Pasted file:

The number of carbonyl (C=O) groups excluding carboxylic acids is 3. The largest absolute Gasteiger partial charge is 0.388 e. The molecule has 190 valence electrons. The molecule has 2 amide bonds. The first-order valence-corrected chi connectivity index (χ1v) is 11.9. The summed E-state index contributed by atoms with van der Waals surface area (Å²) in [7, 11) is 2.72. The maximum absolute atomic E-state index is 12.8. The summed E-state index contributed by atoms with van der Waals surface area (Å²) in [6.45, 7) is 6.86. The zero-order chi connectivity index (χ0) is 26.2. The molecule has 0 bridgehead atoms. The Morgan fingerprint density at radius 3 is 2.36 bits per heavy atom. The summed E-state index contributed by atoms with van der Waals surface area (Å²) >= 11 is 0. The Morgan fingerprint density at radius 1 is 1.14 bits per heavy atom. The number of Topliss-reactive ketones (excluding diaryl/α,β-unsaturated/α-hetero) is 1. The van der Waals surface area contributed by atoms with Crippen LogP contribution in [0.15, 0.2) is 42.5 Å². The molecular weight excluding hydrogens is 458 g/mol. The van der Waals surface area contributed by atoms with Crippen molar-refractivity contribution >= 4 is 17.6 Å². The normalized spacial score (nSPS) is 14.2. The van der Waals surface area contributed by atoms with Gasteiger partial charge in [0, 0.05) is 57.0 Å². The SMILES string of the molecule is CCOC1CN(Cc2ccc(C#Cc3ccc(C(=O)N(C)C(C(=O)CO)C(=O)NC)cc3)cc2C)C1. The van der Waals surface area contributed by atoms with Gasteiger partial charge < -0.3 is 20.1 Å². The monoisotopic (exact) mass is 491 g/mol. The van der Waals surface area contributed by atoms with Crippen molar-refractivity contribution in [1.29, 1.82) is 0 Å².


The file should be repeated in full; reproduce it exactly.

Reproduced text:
The number of carbonyl (C=O) groups excluding carboxylic acids is 3. The largest absolute Gasteiger partial charge is 0.388 e. The molecule has 190 valence electrons. The molecule has 2 amide bonds. The first-order valence-corrected chi connectivity index (χ1v) is 11.9. The summed E-state index contributed by atoms with van der Waals surface area (Å²) in [7, 11) is 2.72. The maximum absolute atomic E-state index is 12.8. The summed E-state index contributed by atoms with van der Waals surface area (Å²) in [6.45, 7) is 6.86. The zero-order chi connectivity index (χ0) is 26.2. The molecule has 0 bridgehead atoms. The Morgan fingerprint density at radius 3 is 2.36 bits per heavy atom. The summed E-state index contributed by atoms with van der Waals surface area (Å²) >= 11 is 0. The Morgan fingerprint density at radius 1 is 1.14 bits per heavy atom. The number of Topliss-reactive ketones (excluding diaryl/α,β-unsaturated/α-hetero) is 1. The van der Waals surface area contributed by atoms with Crippen LogP contribution in [0.15, 0.2) is 42.5 Å². The molecular weight excluding hydrogens is 458 g/mol. The van der Waals surface area contributed by atoms with Crippen molar-refractivity contribution >= 4 is 17.6 Å². The normalized spacial score (nSPS) is 14.2. The van der Waals surface area contributed by atoms with Gasteiger partial charge in [0, 0.05) is 57.0 Å². The SMILES string of the molecule is CCOC1CN(Cc2ccc(C#Cc3ccc(C(=O)N(C)C(C(=O)CO)C(=O)NC)cc3)cc2C)C1. The van der Waals surface area contributed by atoms with Gasteiger partial charge < -0.3 is 20.1 Å². The monoisotopic (exact) mass is 491 g/mol. The van der Waals surface area contributed by atoms with Crippen molar-refractivity contribution in [1.29, 1.82) is 0 Å².